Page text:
Both :is() and :where() CSS pseudo-class functions take a <forgiving-selector-list> as their argument, and select any element that can be selected by one of the selectors in that list.

:is(<forgiving-selector-list>) {
  /* ... */

:where(<forgiving-selector-list>) {
    /* ... */

Using them can come with visible improvements related to the amount of code written by reducing repetition, making things simple, less verbose, and less error-prone.

What is a forgiving-selector-list?

You’ve probably seen in practice that the general behavior of a selector list is that if any selector in the list fails to parse, the entire selector list becomes invalid. It can be due to a mistake or not necessarily - think about the case when you want to use a new or User-Agent-specific selector. This situation can make it hard to write CSS that uses new selectors and still works correctly in older browsers.

Here’s where a forgiving-selector-list comes to help: it parses each selector in the list individually, simply ignoring ones that fail to parse, so the remaining selectors can still be used.

That means:

:is(:valid, :unsuported) {

Will still parse correctly and match :valid even in browsers which don’t support :unsupported, whereas:

:unsupported {

Will be ignored in browsers that do not support :unsupported, even if they support :valid.

Syntactically and behaviorally speaking, nothing changes - style rules still use the normal, unforgiving selector list behavior, and the enumerated list provided as an argument for either :is() or :where() looks the same as an unforgiving selector list. The magic happens automatically used behind the scene.

The only catches are related to how specificity is computed and the fact that pseudo-elements are not valid in these kinds of selector lists.

Let’s proceed with discussing each of the utilities individually and give some concrete code examples so that things get clear.


Starting short, the :is() pseudo-class can greatly simplify your CSS selectors, allowing you to write composed ones more compactly. For example, rather than writing:

ul li,
ol li { }

we can replace it with:

:is(ul, ol) li {}

Now, let’s see how would this apply at scale:

:is(ol, ul, menu, dir) :is(ol, ul, menu, dir) :is(ul, menu, dir) {
    list-style-type: square;

/* is the equivalent of the following 3-deep level enumeration for the same purpose */

/* 3-deep (or more) unordered lists use a square */
ol ol ul,
ol ul ul,
ol menu ul,
ol dir ul,
ol ol menu,
ol ul menu,
ol menu menu,
ol dir menu,
ol ol dir,
ol ul dir,
ol menu dir,
ol dir dir,
ul ol ul,
ul ul ul,
ul menu ul,
ul dir ul,
ul ol menu,
ul ul menu,
ul menu menu,
ul dir menu,
ul ol dir,
ul ul dir,
ul menu dir,
ul dir dir,
menu ol ul,
menu ul ul,
menu menu ul,
menu dir ul,
menu ol menu,
menu ul menu,
menu menu menu,
menu dir menu,
menu ol dir,
menu ul dir,
menu menu dir,
menu dir dir,
dir ol ul,
dir ul ul,
dir menu ul,
dir dir ul,
dir ol menu,
dir ul menu,
dir menu menu,
dir dir menu,
dir ol dir,
dir ul dir,
dir menu dir,
dir dir dir {
  list-style-type: square;

###is() does not select pseudo-elements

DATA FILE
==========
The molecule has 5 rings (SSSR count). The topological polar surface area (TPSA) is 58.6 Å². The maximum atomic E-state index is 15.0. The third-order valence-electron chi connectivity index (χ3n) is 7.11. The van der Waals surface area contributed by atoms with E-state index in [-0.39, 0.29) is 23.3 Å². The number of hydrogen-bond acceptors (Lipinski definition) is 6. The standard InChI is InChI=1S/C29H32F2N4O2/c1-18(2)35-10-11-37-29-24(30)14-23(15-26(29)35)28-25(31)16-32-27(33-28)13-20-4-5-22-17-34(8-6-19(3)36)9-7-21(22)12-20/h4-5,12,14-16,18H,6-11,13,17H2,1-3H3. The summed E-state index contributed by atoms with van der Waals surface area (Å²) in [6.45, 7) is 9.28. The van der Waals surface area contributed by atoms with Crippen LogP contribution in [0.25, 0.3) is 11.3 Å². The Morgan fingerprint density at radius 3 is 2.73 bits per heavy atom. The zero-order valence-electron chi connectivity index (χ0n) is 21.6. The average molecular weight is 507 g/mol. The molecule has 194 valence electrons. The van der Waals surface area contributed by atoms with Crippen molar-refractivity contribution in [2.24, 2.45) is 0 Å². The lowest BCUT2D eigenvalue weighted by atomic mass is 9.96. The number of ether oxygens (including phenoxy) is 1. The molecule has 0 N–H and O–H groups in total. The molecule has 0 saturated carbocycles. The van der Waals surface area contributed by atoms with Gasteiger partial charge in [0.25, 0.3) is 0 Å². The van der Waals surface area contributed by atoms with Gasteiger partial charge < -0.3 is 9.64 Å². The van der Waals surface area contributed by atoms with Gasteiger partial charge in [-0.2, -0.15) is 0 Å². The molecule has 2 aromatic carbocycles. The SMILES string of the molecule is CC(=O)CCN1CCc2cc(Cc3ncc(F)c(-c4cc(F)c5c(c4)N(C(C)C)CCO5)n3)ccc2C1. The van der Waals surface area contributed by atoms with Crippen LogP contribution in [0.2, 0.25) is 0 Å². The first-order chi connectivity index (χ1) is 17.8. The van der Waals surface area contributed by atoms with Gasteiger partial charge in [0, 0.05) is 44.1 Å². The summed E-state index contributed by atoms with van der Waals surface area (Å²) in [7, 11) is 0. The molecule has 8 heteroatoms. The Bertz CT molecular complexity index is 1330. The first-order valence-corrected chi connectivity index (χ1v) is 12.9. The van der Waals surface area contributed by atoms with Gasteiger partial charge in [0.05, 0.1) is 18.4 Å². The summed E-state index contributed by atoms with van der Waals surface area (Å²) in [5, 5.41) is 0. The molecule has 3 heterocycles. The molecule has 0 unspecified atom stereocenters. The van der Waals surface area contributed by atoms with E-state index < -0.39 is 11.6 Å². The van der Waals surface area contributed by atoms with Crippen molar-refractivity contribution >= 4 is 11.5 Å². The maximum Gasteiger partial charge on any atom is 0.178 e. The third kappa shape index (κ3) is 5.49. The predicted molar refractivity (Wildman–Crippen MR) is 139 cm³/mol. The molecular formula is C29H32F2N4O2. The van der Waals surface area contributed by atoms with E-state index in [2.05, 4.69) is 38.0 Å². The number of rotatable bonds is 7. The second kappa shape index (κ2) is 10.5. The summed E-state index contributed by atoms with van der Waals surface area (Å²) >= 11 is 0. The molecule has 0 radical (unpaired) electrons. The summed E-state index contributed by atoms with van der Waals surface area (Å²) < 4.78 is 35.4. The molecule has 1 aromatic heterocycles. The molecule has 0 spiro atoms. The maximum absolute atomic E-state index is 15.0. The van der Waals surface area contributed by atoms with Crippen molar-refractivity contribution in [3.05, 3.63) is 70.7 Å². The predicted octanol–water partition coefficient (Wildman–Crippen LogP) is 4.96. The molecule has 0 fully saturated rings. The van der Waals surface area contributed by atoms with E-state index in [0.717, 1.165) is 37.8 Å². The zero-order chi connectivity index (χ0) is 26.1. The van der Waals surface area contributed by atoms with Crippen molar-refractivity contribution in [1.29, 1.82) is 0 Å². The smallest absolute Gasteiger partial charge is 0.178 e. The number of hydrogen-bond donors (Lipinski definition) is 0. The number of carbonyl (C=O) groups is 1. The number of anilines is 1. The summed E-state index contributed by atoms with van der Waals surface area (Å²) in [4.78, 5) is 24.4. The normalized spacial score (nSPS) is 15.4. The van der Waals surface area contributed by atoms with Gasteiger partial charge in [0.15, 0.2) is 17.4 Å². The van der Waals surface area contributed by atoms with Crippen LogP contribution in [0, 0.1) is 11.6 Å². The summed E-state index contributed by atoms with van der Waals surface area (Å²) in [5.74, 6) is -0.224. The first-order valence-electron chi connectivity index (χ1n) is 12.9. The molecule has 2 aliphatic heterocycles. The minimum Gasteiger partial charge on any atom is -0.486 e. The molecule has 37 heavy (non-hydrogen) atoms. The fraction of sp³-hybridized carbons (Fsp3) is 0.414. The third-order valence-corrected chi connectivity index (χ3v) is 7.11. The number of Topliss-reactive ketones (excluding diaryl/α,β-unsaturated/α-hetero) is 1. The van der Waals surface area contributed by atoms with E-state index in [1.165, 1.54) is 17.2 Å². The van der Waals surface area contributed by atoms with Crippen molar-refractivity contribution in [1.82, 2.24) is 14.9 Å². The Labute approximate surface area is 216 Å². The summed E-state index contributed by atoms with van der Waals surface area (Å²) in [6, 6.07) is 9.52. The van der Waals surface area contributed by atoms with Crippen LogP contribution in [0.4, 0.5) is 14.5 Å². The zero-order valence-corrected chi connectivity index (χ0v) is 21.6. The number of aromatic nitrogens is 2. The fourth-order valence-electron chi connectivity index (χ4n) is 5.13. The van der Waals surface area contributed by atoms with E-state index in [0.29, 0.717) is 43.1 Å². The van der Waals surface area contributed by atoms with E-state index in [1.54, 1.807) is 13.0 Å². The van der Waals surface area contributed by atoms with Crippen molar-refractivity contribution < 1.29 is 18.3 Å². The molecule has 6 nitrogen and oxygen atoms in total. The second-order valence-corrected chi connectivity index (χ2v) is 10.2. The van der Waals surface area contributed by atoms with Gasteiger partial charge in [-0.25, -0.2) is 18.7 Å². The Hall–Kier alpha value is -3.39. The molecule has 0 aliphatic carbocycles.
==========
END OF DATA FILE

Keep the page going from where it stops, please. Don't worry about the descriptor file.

As mentioned above, one important thing to remember is that :is() does not match pseudo-elements. For example, in the particular case of wanting to write something like this:

some-element:is(::before, ::after) {
    display: block

you actually need to specify the selectors like this:

some-element::after {
    display: block;

:where() vs :is()

What about :where()? It works in the same way as :is(), just that in this particular case the specificity of the structure counts as 0, compared to is:() pseudo-class where the specificity equals the specificity of its most specific argument. This also means that a selector written with :is() does not necessarily have the same specificity as the equivalent selector written without :is(). Example:

/* This has higher precedence... */
:is(ol, .list, ul) li { /* ... */ }

/* ...than this, even though this is later... */
ol li  { /* ... */ }

/* ...because :is() has the weight of its heaviest selector, which is `.list`! */

Now take an example with :where():

main: where(h1, h2, h3) {
  color: orange;

The specificity of this will be (0,0,1) as it is treated like a single element selector, whereas the specificity of the equivalent selector written without :where() will be (0,0,2), because there are two element selectors:

main h1, main h2, main h3 {
  color: orange;

Check this for a better understanding of how specificity is computed.

Should I use :is() or :where() ?

In general, the lower the specificity is, the fewer the headaches will be.

An interesting use-case that I’ve found is given as an example by Chris Coyer in this article:

h3:where(#specific-header) {
  outline: 1px solid yellow;

He uses :where() to select a header by ID, without having to resort to ID-level specificity. As IDs have very high specificity - for each ID in a matching selector (1-0-0) is added to the weight value -, they’re hard to override, but in this case, he succeeded to achieve the same but the specificity of the ID is ignored, obtaining a value of (0-0-1) for the entire selector.

Browsers compatibility